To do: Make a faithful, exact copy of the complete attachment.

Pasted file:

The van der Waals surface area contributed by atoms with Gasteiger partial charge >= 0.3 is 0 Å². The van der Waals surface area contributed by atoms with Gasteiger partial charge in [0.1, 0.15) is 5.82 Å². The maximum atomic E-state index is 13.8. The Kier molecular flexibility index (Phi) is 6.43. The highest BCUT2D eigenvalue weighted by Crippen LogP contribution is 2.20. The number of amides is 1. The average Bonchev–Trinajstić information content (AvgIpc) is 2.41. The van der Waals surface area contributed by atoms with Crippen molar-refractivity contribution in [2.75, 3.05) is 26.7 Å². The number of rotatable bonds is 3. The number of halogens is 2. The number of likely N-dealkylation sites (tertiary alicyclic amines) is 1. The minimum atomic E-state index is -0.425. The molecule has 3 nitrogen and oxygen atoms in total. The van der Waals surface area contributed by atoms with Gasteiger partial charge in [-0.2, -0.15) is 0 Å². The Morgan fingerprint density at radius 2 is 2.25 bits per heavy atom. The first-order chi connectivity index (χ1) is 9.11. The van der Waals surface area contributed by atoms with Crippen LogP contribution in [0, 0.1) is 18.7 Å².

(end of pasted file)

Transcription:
The van der Waals surface area contributed by atoms with Gasteiger partial charge >= 0.3 is 0 Å². The van der Waals surface area contributed by atoms with Gasteiger partial charge in [0.1, 0.15) is 5.82 Å². The maximum atomic E-state index is 13.8. The Kier molecular flexibility index (Phi) is 6.43. The highest BCUT2D eigenvalue weighted by Crippen LogP contribution is 2.20. The number of amides is 1. The average Bonchev–Trinajstić information content (AvgIpc) is 2.41. The van der Waals surface area contributed by atoms with Crippen molar-refractivity contribution in [2.75, 3.05) is 26.7 Å². The number of rotatable bonds is 3. The number of halogens is 2. The number of likely N-dealkylation sites (tertiary alicyclic amines) is 1. The minimum atomic E-state index is -0.425. The molecule has 3 nitrogen and oxygen atoms in total. The van der Waals surface area contributed by atoms with Gasteiger partial charge in [-0.2, -0.15) is 0 Å². The Morgan fingerprint density at radius 2 is 2.25 bits per heavy atom. The first-order chi connectivity index (χ1) is 9.11. The van der Waals surface area contributed by atoms with Crippen LogP contribution in [0, 0.1) is 18.7 Å².